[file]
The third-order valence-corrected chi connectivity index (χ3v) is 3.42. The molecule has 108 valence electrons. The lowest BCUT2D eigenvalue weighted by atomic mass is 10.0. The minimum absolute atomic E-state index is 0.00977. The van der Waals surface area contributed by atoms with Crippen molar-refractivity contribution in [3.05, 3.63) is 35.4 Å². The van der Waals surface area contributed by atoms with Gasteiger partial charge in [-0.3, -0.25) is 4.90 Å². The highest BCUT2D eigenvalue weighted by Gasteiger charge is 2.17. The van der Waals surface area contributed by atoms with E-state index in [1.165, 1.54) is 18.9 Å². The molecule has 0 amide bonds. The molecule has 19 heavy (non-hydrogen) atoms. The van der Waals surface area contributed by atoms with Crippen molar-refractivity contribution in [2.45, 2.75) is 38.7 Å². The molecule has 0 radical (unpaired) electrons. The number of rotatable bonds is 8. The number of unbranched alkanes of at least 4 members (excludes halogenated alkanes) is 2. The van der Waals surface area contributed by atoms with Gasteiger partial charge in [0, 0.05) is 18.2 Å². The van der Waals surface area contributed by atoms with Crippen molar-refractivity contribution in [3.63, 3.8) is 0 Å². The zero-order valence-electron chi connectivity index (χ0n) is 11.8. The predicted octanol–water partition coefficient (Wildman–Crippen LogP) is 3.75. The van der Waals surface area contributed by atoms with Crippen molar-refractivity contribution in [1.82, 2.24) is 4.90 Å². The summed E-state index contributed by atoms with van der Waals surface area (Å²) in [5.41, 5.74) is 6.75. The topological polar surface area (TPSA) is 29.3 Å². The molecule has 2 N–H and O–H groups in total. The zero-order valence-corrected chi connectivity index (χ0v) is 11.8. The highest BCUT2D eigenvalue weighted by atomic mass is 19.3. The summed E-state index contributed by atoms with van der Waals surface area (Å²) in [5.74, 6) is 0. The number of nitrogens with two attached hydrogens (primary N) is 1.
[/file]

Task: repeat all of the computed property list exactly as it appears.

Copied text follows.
The third-order valence-corrected chi connectivity index (χ3v) is 3.42. The molecule has 108 valence electrons. The lowest BCUT2D eigenvalue weighted by atomic mass is 10.0. The minimum absolute atomic E-state index is 0.00977. The van der Waals surface area contributed by atoms with Crippen molar-refractivity contribution in [3.05, 3.63) is 35.4 Å². The van der Waals surface area contributed by atoms with Gasteiger partial charge in [-0.3, -0.25) is 4.90 Å². The highest BCUT2D eigenvalue weighted by Gasteiger charge is 2.17. The van der Waals surface area contributed by atoms with E-state index in [1.165, 1.54) is 18.9 Å². The molecule has 0 amide bonds. The molecule has 19 heavy (non-hydrogen) atoms. The van der Waals surface area contributed by atoms with Crippen molar-refractivity contribution in [2.45, 2.75) is 38.7 Å². The molecule has 0 radical (unpaired) electrons. The number of rotatable bonds is 8. The number of unbranched alkanes of at least 4 members (excludes halogenated alkanes) is 2. The van der Waals surface area contributed by atoms with Gasteiger partial charge in [0, 0.05) is 18.2 Å². The van der Waals surface area contributed by atoms with Crippen molar-refractivity contribution in [3.63, 3.8) is 0 Å². The zero-order valence-electron chi connectivity index (χ0n) is 11.8. The predicted octanol–water partition coefficient (Wildman–Crippen LogP) is 3.75. The van der Waals surface area contributed by atoms with Crippen molar-refractivity contribution in [1.82, 2.24) is 4.90 Å². The summed E-state index contributed by atoms with van der Waals surface area (Å²) in [5.41, 5.74) is 6.75. The topological polar surface area (TPSA) is 29.3 Å². The molecule has 2 N–H and O–H groups in total. The zero-order valence-corrected chi connectivity index (χ0v) is 11.8. The highest BCUT2D eigenvalue weighted by atomic mass is 19.3. The summed E-state index contributed by atoms with van der Waals surface area (Å²) in [5.74, 6) is 0. The number of nitrogens with two attached hydrogens (primary N) is 1.